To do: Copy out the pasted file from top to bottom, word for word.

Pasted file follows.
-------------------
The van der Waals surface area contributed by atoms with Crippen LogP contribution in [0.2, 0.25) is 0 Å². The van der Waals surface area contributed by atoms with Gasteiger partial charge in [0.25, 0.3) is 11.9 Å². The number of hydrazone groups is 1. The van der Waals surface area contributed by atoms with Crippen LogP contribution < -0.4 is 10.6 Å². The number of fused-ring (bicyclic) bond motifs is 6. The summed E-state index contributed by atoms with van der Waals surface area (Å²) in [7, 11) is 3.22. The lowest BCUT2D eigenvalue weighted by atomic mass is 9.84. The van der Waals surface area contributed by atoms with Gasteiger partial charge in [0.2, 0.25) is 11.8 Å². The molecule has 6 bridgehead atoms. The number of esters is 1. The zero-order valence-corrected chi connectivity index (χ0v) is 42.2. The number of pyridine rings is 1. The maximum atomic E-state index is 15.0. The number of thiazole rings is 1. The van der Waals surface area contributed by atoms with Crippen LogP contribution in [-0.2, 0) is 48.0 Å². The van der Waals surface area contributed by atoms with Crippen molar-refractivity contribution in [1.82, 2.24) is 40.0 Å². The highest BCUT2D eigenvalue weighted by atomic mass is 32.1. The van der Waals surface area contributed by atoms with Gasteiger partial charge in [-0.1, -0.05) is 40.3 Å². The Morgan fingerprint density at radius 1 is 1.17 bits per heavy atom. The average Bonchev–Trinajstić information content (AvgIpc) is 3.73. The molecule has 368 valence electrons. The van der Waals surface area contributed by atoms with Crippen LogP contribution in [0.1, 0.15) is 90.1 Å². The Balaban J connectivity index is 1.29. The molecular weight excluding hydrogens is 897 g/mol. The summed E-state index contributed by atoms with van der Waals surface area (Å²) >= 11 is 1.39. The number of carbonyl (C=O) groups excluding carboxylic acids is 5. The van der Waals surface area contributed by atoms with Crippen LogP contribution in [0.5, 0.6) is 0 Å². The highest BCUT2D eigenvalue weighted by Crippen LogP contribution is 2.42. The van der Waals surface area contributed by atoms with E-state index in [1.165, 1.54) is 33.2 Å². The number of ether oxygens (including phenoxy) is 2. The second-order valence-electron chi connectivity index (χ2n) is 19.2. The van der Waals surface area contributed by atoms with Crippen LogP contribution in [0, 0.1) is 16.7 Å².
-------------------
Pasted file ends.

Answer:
The van der Waals surface area contributed by atoms with Crippen LogP contribution in [0.2, 0.25) is 0 Å². The van der Waals surface area contributed by atoms with Gasteiger partial charge in [0.25, 0.3) is 11.9 Å². The number of hydrazone groups is 1. The van der Waals surface area contributed by atoms with Crippen LogP contribution < -0.4 is 10.6 Å². The number of fused-ring (bicyclic) bond motifs is 6. The summed E-state index contributed by atoms with van der Waals surface area (Å²) in [7, 11) is 3.22. The lowest BCUT2D eigenvalue weighted by atomic mass is 9.84. The van der Waals surface area contributed by atoms with Gasteiger partial charge in [0.2, 0.25) is 11.8 Å². The molecule has 6 bridgehead atoms. The number of esters is 1. The zero-order valence-corrected chi connectivity index (χ0v) is 42.2. The number of pyridine rings is 1. The maximum atomic E-state index is 15.0. The number of thiazole rings is 1. The van der Waals surface area contributed by atoms with Crippen LogP contribution in [-0.2, 0) is 48.0 Å². The van der Waals surface area contributed by atoms with Crippen molar-refractivity contribution in [1.82, 2.24) is 40.0 Å². The highest BCUT2D eigenvalue weighted by atomic mass is 32.1. The van der Waals surface area contributed by atoms with Gasteiger partial charge in [-0.1, -0.05) is 40.3 Å². The Morgan fingerprint density at radius 1 is 1.17 bits per heavy atom. The average Bonchev–Trinajstić information content (AvgIpc) is 3.73. The molecule has 368 valence electrons. The van der Waals surface area contributed by atoms with Crippen LogP contribution in [0.1, 0.15) is 90.1 Å². The Balaban J connectivity index is 1.29. The molecular weight excluding hydrogens is 897 g/mol. The summed E-state index contributed by atoms with van der Waals surface area (Å²) >= 11 is 1.39. The number of carbonyl (C=O) groups excluding carboxylic acids is 5. The van der Waals surface area contributed by atoms with Crippen LogP contribution in [0.5, 0.6) is 0 Å². The highest BCUT2D eigenvalue weighted by Crippen LogP contribution is 2.42. The van der Waals surface area contributed by atoms with E-state index in [1.165, 1.54) is 33.2 Å². The number of ether oxygens (including phenoxy) is 2. The second-order valence-electron chi connectivity index (χ2n) is 19.2. The van der Waals surface area contributed by atoms with Crippen LogP contribution in [0, 0.1) is 16.7 Å².